September Summer Skies
For sure the days are numbered, but it's still summer and there are still plenty of summer constellations dancing across the night sky. What's really nice is that your stargazing adventures can start earlier in the evening now as daylight hours are dwindling.
As soon as it gets dark, around 8:30 to 9:00pm, look to the really low southwestern sky for the two brightest stars you can see. The one on the lower left just above the horizon is Antares, the brightest star in the sinking summer constellation Scorpius the Scorpion.
The brighter "star" on the upper right is actually the planet Saturn, now just under 934 million miles away. When you glance at Saturn with the naked eye most of the light you see from it is reflected sunlight off its ring system. Through even a small telescope you can really see Saturn's rings, but unfortunately, because it's so low in the sky, it will definitely have a fuzzy look to it. That's because near the horizon we have to look through a thicker layer of Earth's atmosphere and that has a definite blurring effect.
Not far from Saturn, just above the southern horizon, is one of my favorite constellations. It's called the Teapot because that's what it actually looks like. The Teapot is more formally known as Sagittarius, a centaur shooting an arrow at its next-door neighbor Scorpius. If you can see Sagittarius as a half man-half horse with a bow and arrow, you are kidding yourself! I'll stick with the Teapot.
The Teapot is located in the direction of the center of our Milky Way galaxy, a little over 25,000 light-years away. If the sky is dark enough where you are, you'll see a milky white band of light that runs all the way across the sky, from the Teapot in the southwest to the northeast horizon. You're looking at the combined light of billions of distant stars that make up the main plane of our galactic home. I'll have more on that next week in Skywatch.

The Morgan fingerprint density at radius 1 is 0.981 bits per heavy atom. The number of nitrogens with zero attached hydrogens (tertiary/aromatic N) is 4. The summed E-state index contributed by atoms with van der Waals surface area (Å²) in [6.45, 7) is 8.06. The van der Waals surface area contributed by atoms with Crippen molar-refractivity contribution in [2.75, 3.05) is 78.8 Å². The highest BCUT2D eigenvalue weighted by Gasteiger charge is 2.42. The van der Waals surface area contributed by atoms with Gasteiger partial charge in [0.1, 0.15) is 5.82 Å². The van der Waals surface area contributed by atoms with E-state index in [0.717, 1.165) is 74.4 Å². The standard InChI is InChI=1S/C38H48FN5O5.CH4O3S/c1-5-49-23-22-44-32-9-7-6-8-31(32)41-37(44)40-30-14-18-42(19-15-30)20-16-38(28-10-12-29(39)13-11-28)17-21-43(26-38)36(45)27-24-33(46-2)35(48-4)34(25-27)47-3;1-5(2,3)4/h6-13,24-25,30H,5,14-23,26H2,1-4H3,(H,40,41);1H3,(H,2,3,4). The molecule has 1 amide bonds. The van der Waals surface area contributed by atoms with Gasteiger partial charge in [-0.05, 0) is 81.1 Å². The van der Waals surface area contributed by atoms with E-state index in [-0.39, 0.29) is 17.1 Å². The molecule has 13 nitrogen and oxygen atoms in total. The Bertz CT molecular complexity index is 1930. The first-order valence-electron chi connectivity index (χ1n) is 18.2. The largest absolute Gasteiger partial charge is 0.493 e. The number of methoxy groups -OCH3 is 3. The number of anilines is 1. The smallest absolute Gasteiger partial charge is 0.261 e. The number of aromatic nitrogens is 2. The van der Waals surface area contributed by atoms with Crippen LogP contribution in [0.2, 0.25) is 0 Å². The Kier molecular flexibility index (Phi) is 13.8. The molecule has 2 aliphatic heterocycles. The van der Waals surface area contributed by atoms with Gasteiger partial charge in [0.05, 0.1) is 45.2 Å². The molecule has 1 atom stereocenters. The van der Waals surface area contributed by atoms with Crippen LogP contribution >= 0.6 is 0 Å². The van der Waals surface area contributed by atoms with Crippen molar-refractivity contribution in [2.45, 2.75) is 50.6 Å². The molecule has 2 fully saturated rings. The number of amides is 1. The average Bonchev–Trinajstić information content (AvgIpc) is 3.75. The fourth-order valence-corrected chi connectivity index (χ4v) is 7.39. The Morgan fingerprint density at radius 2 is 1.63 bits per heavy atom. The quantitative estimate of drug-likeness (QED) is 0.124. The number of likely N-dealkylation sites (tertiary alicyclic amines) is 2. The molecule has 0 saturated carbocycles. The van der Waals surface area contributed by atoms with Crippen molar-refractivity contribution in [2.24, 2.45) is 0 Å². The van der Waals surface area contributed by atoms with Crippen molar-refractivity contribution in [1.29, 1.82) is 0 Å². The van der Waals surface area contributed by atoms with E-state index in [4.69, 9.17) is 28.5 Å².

Nearly overhead is another signpost of summer, the Summer Triangle. Just look for the three brightest stars you can see around the zenith and that's it. All three stars are the brightest stars in each of their respective constellations. Vega is the brightest star in the constellation Lyra the Harp. Altair is the brightest in Aquila the Eagle, and Deneb is the brightest star in Cygnus the Swan, also known as the "Northern Cross".
There's nothing really all that "summer" about the Big and Little Dippers since they're visible every night of the year, but summer is a great time to spot them. That's especially true for the Big Dipper since it's proudly hanging by its handle high in the northwest. The fainter Little Dipper is standing on its handle to the right of the Big Dipper with Polaris, the North Star, at the end of its handle.
In the northeast sky look for the sideways "W" that outlines the throne of Cassiopeia the Queen. Just to the upper left of the queen in the northern sky look for the faint upside-down house with the steep roof, which is supposed to be Cepheus the King.
One of the prime autumn constellations, Pegasus the winged horse, is on the rise in the eastern sky after sunset. Look for the big diamond of stars that outlines the torso of Pegasus. This is called the "Square of Pegasus", but because of the way it's positioned in the sky this time of year it's also known as the "Autumn Diamond."
The biggest astronomical event this month will be a total lunar eclipse on Sunday night, September 27th, starting just before 10pm. Let's hope it's good and clear that night, because it will be the last total lunar eclipse until 2019.